Mt Irvine

The beaches at Mt Irvine, located on the Southwest/Leeward coast, have excellent facilities and some of the best snorkeling opportunities on the island. The Mt Irvine Beach Hotel is open to the public and offers refreshments- via their restaurant- as well as changing room and toilet facilities. And Mt Irvine Bay is well known for its watersports and snorkeling with coral and reef fish in abundance. Snorkelling gear can be rented onsite.

Trinidad and Tobago offers a fun getaway experience for people who love great food, culture, vibrant nightlife as well as lazy days lounging in the sun. Book your trip today.

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Critter Control: Tips To Keep Your Home Safe This Winter

If the sound of tiny footsteps is keeping you awake at night, your home might have a few unwanted guests. From mice to squirrels and bats to pigeons, wild animals need to find a warm place to call home so they can survive the harshness of winter weather. You can use the following tips to keep your house free of uninvited furry and feathered creatures.

Close Up Openings

Don’t make it easy for wildlife to enter your home. Now is the time to seal window openings and board up attic vents with sturdy screening. Take a walk around your home and outbuildings o identify any problems, make a list, and gather the supplies you need before you begin to remedy these problems. Even if you aren’t actively using a chimney or dryer vent, you might want to consider having a screen placed over top of it to prevent wild birds and animals from entering your home through it.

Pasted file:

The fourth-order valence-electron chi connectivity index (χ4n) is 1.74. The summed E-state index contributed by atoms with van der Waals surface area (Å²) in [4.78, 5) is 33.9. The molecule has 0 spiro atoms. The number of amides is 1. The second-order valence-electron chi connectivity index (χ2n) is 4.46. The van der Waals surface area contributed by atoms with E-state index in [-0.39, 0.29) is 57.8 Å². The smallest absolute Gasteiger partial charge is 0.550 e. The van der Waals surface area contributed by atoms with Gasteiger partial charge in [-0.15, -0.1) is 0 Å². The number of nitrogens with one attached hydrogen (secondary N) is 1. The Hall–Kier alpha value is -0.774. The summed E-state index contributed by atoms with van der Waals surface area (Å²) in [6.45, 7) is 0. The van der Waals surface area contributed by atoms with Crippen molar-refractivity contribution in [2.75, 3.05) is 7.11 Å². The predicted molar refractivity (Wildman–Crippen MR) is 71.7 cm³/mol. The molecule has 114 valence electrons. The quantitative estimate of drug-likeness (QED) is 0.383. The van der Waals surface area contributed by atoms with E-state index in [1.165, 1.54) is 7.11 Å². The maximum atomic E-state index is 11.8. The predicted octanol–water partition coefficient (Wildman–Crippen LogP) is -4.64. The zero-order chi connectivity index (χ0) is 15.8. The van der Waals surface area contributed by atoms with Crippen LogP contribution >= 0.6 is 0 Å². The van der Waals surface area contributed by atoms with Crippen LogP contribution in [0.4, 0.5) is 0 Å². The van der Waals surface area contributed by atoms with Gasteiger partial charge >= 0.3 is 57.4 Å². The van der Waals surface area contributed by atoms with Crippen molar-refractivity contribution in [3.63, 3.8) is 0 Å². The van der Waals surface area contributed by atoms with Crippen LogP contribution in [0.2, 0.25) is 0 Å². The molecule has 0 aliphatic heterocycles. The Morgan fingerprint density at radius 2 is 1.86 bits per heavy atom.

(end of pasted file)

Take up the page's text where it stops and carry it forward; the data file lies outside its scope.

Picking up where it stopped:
Secure Your Gutters

Weak spots in your gutters could be an indication of a larger problem. It is possible that water damage is loosening the gutter, causing it to pull away from your home. If this is the case, you might also have structural damage in the walls or roof. Take the time to investigate the situation and make any repairs that are necessary.

Remove Debris

Wildlife typically looks for quiet, uninhabited spots to call home, which is why they burrow beneath your porch, climb into your attic, or tunnel underneath a shed. If you want to keep them out, you need to eliminate anything that might make these places more attractive to animals. Clean up yard debris and unwanted items several times a year to discourage wildlife pests from moving ono your property.

Clean Up after Your Pets Promptly

If you have pets, you should clean up after they are finished eating to avoid tempting other animals to enjoy their leftovers. Some animals store their food for months before eating it. Even if they aren’t hungry, they might just as easily decide to gather dry dog or cat food for storage.

Wild animals can do a lot of damage to a home, while also causing sleepless nights or bring infectious diseases into your home. Even if your home hasn’t been entered yet by these pests, you might want to consider bringing in a wildlife control specialist to help secure your home against future invasions. Keep your house a home instead of a wildlife refuge.